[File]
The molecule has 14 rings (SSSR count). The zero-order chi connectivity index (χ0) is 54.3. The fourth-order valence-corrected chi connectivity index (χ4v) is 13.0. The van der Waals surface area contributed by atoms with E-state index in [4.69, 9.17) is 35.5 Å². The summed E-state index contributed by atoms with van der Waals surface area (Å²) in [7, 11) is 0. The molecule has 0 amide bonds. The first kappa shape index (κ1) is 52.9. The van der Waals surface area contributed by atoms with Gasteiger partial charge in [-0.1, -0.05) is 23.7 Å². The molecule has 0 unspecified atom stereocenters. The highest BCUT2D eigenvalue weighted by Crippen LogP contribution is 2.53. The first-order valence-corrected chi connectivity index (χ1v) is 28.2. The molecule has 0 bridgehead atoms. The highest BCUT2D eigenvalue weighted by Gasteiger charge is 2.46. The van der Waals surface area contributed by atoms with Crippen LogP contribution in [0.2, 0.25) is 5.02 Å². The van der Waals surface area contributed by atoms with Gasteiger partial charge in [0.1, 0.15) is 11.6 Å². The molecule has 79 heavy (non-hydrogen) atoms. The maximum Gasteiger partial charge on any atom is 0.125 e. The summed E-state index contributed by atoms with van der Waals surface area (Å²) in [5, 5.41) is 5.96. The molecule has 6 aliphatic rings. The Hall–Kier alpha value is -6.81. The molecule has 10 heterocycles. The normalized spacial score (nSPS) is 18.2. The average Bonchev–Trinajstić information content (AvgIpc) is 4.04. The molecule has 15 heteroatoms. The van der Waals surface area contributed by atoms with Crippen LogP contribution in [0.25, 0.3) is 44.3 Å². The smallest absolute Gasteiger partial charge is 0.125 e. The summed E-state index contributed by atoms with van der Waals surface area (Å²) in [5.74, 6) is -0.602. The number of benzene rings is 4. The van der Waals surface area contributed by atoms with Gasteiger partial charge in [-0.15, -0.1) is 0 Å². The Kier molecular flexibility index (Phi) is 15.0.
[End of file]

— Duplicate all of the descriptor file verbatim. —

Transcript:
The molecule has 14 rings (SSSR count). The zero-order chi connectivity index (χ0) is 54.3. The fourth-order valence-corrected chi connectivity index (χ4v) is 13.0. The van der Waals surface area contributed by atoms with E-state index in [4.69, 9.17) is 35.5 Å². The summed E-state index contributed by atoms with van der Waals surface area (Å²) in [7, 11) is 0. The molecule has 0 amide bonds. The first kappa shape index (κ1) is 52.9. The van der Waals surface area contributed by atoms with Gasteiger partial charge in [-0.1, -0.05) is 23.7 Å². The molecule has 0 unspecified atom stereocenters. The highest BCUT2D eigenvalue weighted by Crippen LogP contribution is 2.53. The first-order valence-corrected chi connectivity index (χ1v) is 28.2. The molecule has 0 bridgehead atoms. The highest BCUT2D eigenvalue weighted by Gasteiger charge is 2.46. The van der Waals surface area contributed by atoms with Crippen LogP contribution in [0.2, 0.25) is 5.02 Å². The van der Waals surface area contributed by atoms with Gasteiger partial charge in [0.1, 0.15) is 11.6 Å². The molecule has 79 heavy (non-hydrogen) atoms. The maximum Gasteiger partial charge on any atom is 0.125 e. The summed E-state index contributed by atoms with van der Waals surface area (Å²) in [5, 5.41) is 5.96. The molecule has 6 aliphatic rings. The Hall–Kier alpha value is -6.81. The molecule has 10 heterocycles. The normalized spacial score (nSPS) is 18.2. The average Bonchev–Trinajstić information content (AvgIpc) is 4.04. The molecule has 15 heteroatoms. The van der Waals surface area contributed by atoms with Crippen LogP contribution in [0.25, 0.3) is 44.3 Å². The smallest absolute Gasteiger partial charge is 0.125 e. The summed E-state index contributed by atoms with van der Waals surface area (Å²) in [5.74, 6) is -0.602. The number of benzene rings is 4. The van der Waals surface area contributed by atoms with Gasteiger partial charge in [-0.15, -0.1) is 0 Å². The Kier molecular flexibility index (Phi) is 15.0.